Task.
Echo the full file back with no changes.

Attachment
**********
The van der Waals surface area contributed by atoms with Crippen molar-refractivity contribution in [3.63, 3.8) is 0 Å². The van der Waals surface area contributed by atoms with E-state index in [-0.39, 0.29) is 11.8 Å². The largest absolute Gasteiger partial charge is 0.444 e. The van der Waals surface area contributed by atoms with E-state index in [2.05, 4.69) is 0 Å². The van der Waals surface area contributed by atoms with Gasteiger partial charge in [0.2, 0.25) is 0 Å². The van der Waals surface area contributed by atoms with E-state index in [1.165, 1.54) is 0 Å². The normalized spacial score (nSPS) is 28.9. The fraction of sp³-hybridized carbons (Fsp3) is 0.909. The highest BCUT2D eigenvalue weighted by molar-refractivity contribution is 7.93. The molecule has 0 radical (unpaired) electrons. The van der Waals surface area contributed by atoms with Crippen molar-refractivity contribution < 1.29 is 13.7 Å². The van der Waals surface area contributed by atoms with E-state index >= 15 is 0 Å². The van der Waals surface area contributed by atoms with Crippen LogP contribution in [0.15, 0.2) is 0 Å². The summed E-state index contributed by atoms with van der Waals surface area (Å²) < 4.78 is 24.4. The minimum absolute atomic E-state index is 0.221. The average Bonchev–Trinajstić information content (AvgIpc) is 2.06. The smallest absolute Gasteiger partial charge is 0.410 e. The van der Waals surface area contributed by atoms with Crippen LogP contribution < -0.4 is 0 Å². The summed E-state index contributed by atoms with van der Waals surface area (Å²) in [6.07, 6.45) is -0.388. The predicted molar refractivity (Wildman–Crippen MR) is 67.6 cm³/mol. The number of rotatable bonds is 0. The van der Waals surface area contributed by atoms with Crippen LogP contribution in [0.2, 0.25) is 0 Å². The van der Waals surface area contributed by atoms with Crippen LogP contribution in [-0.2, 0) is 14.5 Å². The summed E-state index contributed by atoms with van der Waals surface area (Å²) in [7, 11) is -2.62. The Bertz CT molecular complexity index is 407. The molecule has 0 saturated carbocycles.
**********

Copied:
The van der Waals surface area contributed by atoms with Crippen molar-refractivity contribution in [3.63, 3.8) is 0 Å². The van der Waals surface area contributed by atoms with E-state index in [-0.39, 0.29) is 11.8 Å². The largest absolute Gasteiger partial charge is 0.444 e. The van der Waals surface area contributed by atoms with E-state index in [2.05, 4.69) is 0 Å². The van der Waals surface area contributed by atoms with Gasteiger partial charge in [0.2, 0.25) is 0 Å². The van der Waals surface area contributed by atoms with E-state index in [1.165, 1.54) is 0 Å². The normalized spacial score (nSPS) is 28.9. The fraction of sp³-hybridized carbons (Fsp3) is 0.909. The highest BCUT2D eigenvalue weighted by molar-refractivity contribution is 7.93. The molecule has 0 radical (unpaired) electrons. The van der Waals surface area contributed by atoms with Crippen molar-refractivity contribution < 1.29 is 13.7 Å². The van der Waals surface area contributed by atoms with E-state index >= 15 is 0 Å². The van der Waals surface area contributed by atoms with Crippen LogP contribution in [0.15, 0.2) is 0 Å². The summed E-state index contributed by atoms with van der Waals surface area (Å²) < 4.78 is 24.4. The minimum absolute atomic E-state index is 0.221. The average Bonchev–Trinajstić information content (AvgIpc) is 2.06. The smallest absolute Gasteiger partial charge is 0.410 e. The van der Waals surface area contributed by atoms with Crippen LogP contribution < -0.4 is 0 Å². The summed E-state index contributed by atoms with van der Waals surface area (Å²) in [6.07, 6.45) is -0.388. The predicted molar refractivity (Wildman–Crippen MR) is 67.6 cm³/mol. The number of rotatable bonds is 0. The van der Waals surface area contributed by atoms with Crippen LogP contribution in [0.2, 0.25) is 0 Å². The van der Waals surface area contributed by atoms with Crippen LogP contribution in [-0.2, 0) is 14.5 Å². The summed E-state index contributed by atoms with van der Waals surface area (Å²) in [7, 11) is -2.62. The Bertz CT molecular complexity index is 407. The molecule has 0 saturated carbocycles.